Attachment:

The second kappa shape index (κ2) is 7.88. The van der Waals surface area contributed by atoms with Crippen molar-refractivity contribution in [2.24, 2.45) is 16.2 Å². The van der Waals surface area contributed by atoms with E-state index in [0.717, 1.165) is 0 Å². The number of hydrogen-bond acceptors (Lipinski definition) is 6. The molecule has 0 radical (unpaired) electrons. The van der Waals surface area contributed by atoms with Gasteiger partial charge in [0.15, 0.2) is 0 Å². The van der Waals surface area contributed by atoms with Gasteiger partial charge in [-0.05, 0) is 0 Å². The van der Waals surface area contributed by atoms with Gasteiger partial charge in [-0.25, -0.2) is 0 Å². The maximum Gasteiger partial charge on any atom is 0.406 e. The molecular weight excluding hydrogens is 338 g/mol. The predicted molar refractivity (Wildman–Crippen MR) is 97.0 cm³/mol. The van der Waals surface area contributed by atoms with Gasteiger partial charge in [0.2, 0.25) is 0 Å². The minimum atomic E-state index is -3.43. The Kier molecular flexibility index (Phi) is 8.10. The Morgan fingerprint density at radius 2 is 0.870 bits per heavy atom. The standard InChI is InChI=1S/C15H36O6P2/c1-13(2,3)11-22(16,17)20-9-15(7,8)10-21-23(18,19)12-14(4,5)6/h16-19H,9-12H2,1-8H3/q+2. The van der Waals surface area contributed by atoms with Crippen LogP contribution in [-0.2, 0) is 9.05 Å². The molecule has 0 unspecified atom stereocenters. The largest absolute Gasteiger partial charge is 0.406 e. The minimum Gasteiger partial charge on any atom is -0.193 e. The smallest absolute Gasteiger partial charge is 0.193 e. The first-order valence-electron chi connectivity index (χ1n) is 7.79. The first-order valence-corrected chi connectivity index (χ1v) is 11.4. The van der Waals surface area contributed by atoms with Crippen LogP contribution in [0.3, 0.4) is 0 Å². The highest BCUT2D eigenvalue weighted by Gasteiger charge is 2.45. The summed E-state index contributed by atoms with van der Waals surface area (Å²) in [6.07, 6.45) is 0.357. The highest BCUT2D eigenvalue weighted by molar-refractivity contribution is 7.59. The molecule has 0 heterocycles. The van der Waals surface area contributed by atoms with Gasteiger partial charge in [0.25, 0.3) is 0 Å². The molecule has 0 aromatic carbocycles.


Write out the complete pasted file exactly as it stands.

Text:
The second kappa shape index (κ2) is 7.88. The van der Waals surface area contributed by atoms with Crippen molar-refractivity contribution in [2.24, 2.45) is 16.2 Å². The van der Waals surface area contributed by atoms with E-state index in [0.717, 1.165) is 0 Å². The number of hydrogen-bond acceptors (Lipinski definition) is 6. The molecule has 0 radical (unpaired) electrons. The van der Waals surface area contributed by atoms with Gasteiger partial charge in [0.15, 0.2) is 0 Å². The van der Waals surface area contributed by atoms with Gasteiger partial charge in [-0.05, 0) is 0 Å². The van der Waals surface area contributed by atoms with Gasteiger partial charge in [-0.25, -0.2) is 0 Å². The maximum Gasteiger partial charge on any atom is 0.406 e. The molecular weight excluding hydrogens is 338 g/mol. The predicted molar refractivity (Wildman–Crippen MR) is 97.0 cm³/mol. The van der Waals surface area contributed by atoms with Gasteiger partial charge in [0.2, 0.25) is 0 Å². The minimum atomic E-state index is -3.43. The Kier molecular flexibility index (Phi) is 8.10. The Morgan fingerprint density at radius 2 is 0.870 bits per heavy atom. The standard InChI is InChI=1S/C15H36O6P2/c1-13(2,3)11-22(16,17)20-9-15(7,8)10-21-23(18,19)12-14(4,5)6/h16-19H,9-12H2,1-8H3/q+2. The van der Waals surface area contributed by atoms with Crippen LogP contribution in [-0.2, 0) is 9.05 Å². The molecule has 0 unspecified atom stereocenters. The largest absolute Gasteiger partial charge is 0.406 e. The minimum Gasteiger partial charge on any atom is -0.193 e. The smallest absolute Gasteiger partial charge is 0.193 e. The first-order valence-electron chi connectivity index (χ1n) is 7.79. The first-order valence-corrected chi connectivity index (χ1v) is 11.4. The van der Waals surface area contributed by atoms with Crippen LogP contribution in [0.3, 0.4) is 0 Å². The highest BCUT2D eigenvalue weighted by Gasteiger charge is 2.45. The summed E-state index contributed by atoms with van der Waals surface area (Å²) in [6.07, 6.45) is 0.357. The highest BCUT2D eigenvalue weighted by molar-refractivity contribution is 7.59. The molecule has 0 heterocycles. The van der Waals surface area contributed by atoms with Gasteiger partial charge in [0.25, 0.3) is 0 Å². The molecule has 0 aromatic carbocycles.